The following is a guest post by Viktoria Lindner, CEO and founder of DRIVE!MPACT.
“In Barcelona, the demand for digital profiles has increased by almost 40% in one year, whereas the Profiles available have grown by just 7.6%” — Barcelona Digital Talent Government program
Why remote work?
Barcelona has become a hub for fast-growing startups, bringing with it a high demand for skilled employees. Although the city appeals to rapidly growing businesses, it isn’t the easiest place to relocate. As living a good standard of life in Barcelona becomes increasingly expensive, especially in relation to the average salary, it’s becoming less attractive to employees resulting in limited resources of highly skilled candidates. Getting your hands on lots of highly skilled employees is now a competition in itself.
Due to the limited pool of highly skilled candidates in Barcelona, companies now need to be more open in terms of employee requirements and allow the option for remote and flexible working.
DeVere Area Manager, Sophie Duong, comments that although you can easily find employees in Barcelona, when working in a niche industry it can be difficult to find quality or qualified employees. A Marketing Manager at Inditex Barcelona agrees –
“It is hard to find people with good experience who have worked on challenging projects, have management experience and bring new learnings to teams”
Having the structures in place to allow for remote teams gives startups access to candidates around the world, enabling them to offer an international, bilingual service and access the best talent globally rather than locally. It also provides companies easier access to different markets around the world.
OfficeAccord CEO Ben Comstock is based in Barcelona and his team is completely remote, which enables him to utilize more cost-effective resources in other regions.
Robin Alcedo Overbosch, the CEO of Studio RAO, prefers hiring remote employees as they grant access to overseas resources that give him the ability to offer a 24-hour service to his clients. As his position requires constant travel, hiring remote employees also gives him more freedom as there are no employees relying on his physical presence in an office.
For some people, the benefits are even more obvious.
Make More and Groove’s Managing Director – Jamie Blackburn, and his team, all work remotely, and the benefit for him is clear – ‘Sun’. Jamie has been managing his company from Barcelona for almost a year now, having initially tested it for a few months to see if it worked, and it did. Now, working remotely allows him to live and work in the sunny, vibrant city that is Barcelona.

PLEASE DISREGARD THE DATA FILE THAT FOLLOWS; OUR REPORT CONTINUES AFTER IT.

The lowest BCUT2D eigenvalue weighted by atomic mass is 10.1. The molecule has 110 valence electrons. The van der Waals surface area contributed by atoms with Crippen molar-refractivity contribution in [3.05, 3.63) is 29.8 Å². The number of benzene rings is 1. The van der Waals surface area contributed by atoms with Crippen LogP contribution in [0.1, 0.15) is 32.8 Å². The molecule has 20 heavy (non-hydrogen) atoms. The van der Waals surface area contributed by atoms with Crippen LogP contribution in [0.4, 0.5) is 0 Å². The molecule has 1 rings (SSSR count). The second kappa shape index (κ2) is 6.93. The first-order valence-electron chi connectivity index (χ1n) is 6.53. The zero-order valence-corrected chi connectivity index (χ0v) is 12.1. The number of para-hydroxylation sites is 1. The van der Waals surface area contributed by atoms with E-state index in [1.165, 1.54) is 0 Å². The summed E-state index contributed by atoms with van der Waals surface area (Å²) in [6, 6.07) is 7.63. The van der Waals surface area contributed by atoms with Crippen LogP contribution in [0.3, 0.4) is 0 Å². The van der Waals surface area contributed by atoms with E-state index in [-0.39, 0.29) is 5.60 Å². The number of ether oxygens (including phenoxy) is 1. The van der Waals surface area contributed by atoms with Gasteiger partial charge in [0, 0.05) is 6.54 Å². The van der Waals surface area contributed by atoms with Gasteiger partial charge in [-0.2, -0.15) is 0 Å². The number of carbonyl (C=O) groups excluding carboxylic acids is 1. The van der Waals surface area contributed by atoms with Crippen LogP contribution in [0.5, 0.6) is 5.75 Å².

While some people might feel they need to be physically present to inspire their team, others find motivation and focus when they have the freedom to work on their own.
An Area Manager at deVere works remotely during EU client meetings – “[When working remotely you] get shit done! There is less distraction – as a manager, people tend to ask a lot of questions when on-site which can pull me away from other tasks.”
Remote work attracts highly skilled employees
In addition to the benefits it offers the company, remote work is also great for attracting highly skilled employees.
Jared Johnson, a freelance full-stack developer based in Barcelona explains why he loves to work remotely. “Personally I love working remotely. I love the freedom to choose where I work and not have to commute into an office”.
The ability to work remotely is often a huge benefit for employees, and in some cases can be the deciding factor in taking on a new position.
For Felix Oesch – Executive Consultant and Project Manager for Strategy Workforce, working remotely attracts him to a job as it gives him ‘immense freedom’, flexibility to organize his day and more time for personal activities.
Additionally, offering remote work can attract more Senior/Executive level candidates across many sectors comments Sophie Duong (Area Manager, DeVere). Remote work is also incredibly attractive to employees as they don’t need to commute to an office, and can even travel as they work. It also allows for increased flexibility and the opportunity to work from home, a huge benefit, especially for those with families, adds Robin Alcedo Overbosch (CEO, Studio RAO).